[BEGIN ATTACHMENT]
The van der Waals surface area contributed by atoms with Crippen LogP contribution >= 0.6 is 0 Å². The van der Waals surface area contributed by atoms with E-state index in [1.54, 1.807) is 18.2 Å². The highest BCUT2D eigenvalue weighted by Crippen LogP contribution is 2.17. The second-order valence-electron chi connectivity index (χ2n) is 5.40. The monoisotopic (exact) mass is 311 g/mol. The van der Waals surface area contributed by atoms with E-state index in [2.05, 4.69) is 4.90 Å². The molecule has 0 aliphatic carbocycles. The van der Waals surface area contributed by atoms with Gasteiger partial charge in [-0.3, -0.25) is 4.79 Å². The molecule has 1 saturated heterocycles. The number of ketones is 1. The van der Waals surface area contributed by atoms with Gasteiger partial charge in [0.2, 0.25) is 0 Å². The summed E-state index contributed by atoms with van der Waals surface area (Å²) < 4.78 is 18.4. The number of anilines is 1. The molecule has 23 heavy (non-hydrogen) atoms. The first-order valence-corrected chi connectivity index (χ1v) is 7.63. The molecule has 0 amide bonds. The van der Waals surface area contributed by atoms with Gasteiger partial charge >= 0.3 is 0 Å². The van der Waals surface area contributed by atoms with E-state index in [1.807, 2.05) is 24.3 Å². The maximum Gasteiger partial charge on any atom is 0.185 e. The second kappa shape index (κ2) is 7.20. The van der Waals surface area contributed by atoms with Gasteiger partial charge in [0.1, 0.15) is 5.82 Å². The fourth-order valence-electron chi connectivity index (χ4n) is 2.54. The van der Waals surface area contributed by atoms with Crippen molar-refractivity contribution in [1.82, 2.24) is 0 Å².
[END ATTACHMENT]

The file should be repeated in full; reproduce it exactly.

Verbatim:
The van der Waals surface area contributed by atoms with Crippen LogP contribution >= 0.6 is 0 Å². The van der Waals surface area contributed by atoms with E-state index in [1.54, 1.807) is 18.2 Å². The highest BCUT2D eigenvalue weighted by Crippen LogP contribution is 2.17. The second-order valence-electron chi connectivity index (χ2n) is 5.40. The monoisotopic (exact) mass is 311 g/mol. The van der Waals surface area contributed by atoms with E-state index in [2.05, 4.69) is 4.90 Å². The molecule has 0 aliphatic carbocycles. The van der Waals surface area contributed by atoms with Gasteiger partial charge in [-0.3, -0.25) is 4.79 Å². The molecule has 1 saturated heterocycles. The number of ketones is 1. The van der Waals surface area contributed by atoms with Gasteiger partial charge in [0.2, 0.25) is 0 Å². The summed E-state index contributed by atoms with van der Waals surface area (Å²) < 4.78 is 18.4. The number of anilines is 1. The molecule has 23 heavy (non-hydrogen) atoms. The first-order valence-corrected chi connectivity index (χ1v) is 7.63. The molecule has 0 amide bonds. The van der Waals surface area contributed by atoms with Gasteiger partial charge >= 0.3 is 0 Å². The van der Waals surface area contributed by atoms with E-state index in [1.807, 2.05) is 24.3 Å². The maximum Gasteiger partial charge on any atom is 0.185 e. The second kappa shape index (κ2) is 7.20. The van der Waals surface area contributed by atoms with Gasteiger partial charge in [0.1, 0.15) is 5.82 Å². The fourth-order valence-electron chi connectivity index (χ4n) is 2.54. The van der Waals surface area contributed by atoms with Crippen molar-refractivity contribution in [1.82, 2.24) is 0 Å².